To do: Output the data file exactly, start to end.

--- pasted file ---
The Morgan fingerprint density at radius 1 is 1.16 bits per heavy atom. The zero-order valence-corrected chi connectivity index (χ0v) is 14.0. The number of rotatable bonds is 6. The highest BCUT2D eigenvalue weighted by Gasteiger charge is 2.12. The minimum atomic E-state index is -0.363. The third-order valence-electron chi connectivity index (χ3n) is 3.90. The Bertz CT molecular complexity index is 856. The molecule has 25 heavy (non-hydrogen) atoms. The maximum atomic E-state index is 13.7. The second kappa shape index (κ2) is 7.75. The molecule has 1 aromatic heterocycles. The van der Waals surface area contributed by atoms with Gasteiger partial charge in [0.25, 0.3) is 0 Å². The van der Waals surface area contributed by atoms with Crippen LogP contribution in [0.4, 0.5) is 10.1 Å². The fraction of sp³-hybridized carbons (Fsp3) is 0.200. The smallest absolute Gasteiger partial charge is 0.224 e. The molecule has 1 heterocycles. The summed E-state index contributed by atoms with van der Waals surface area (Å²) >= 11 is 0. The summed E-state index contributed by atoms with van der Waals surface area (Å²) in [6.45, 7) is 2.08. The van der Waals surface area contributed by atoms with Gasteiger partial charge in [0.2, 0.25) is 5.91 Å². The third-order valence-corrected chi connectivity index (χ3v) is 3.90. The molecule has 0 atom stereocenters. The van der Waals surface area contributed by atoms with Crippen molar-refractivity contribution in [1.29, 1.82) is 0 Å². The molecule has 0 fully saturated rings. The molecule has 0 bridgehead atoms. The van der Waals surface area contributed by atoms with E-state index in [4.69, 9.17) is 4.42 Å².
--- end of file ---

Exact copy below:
The Morgan fingerprint density at radius 1 is 1.16 bits per heavy atom. The zero-order valence-corrected chi connectivity index (χ0v) is 14.0. The number of rotatable bonds is 6. The highest BCUT2D eigenvalue weighted by Gasteiger charge is 2.12. The minimum atomic E-state index is -0.363. The third-order valence-electron chi connectivity index (χ3n) is 3.90. The Bertz CT molecular complexity index is 856. The molecule has 25 heavy (non-hydrogen) atoms. The maximum atomic E-state index is 13.7. The second kappa shape index (κ2) is 7.75. The molecule has 1 aromatic heterocycles. The van der Waals surface area contributed by atoms with Gasteiger partial charge in [0.25, 0.3) is 0 Å². The van der Waals surface area contributed by atoms with Crippen LogP contribution in [0.4, 0.5) is 10.1 Å². The fraction of sp³-hybridized carbons (Fsp3) is 0.200. The smallest absolute Gasteiger partial charge is 0.224 e. The molecule has 1 heterocycles. The summed E-state index contributed by atoms with van der Waals surface area (Å²) >= 11 is 0. The summed E-state index contributed by atoms with van der Waals surface area (Å²) in [6.45, 7) is 2.08. The van der Waals surface area contributed by atoms with Gasteiger partial charge in [0.2, 0.25) is 5.91 Å². The third-order valence-corrected chi connectivity index (χ3v) is 3.90. The molecule has 0 atom stereocenters. The van der Waals surface area contributed by atoms with Crippen molar-refractivity contribution in [1.29, 1.82) is 0 Å². The molecule has 0 fully saturated rings. The molecule has 0 bridgehead atoms. The van der Waals surface area contributed by atoms with E-state index in [4.69, 9.17) is 4.42 Å².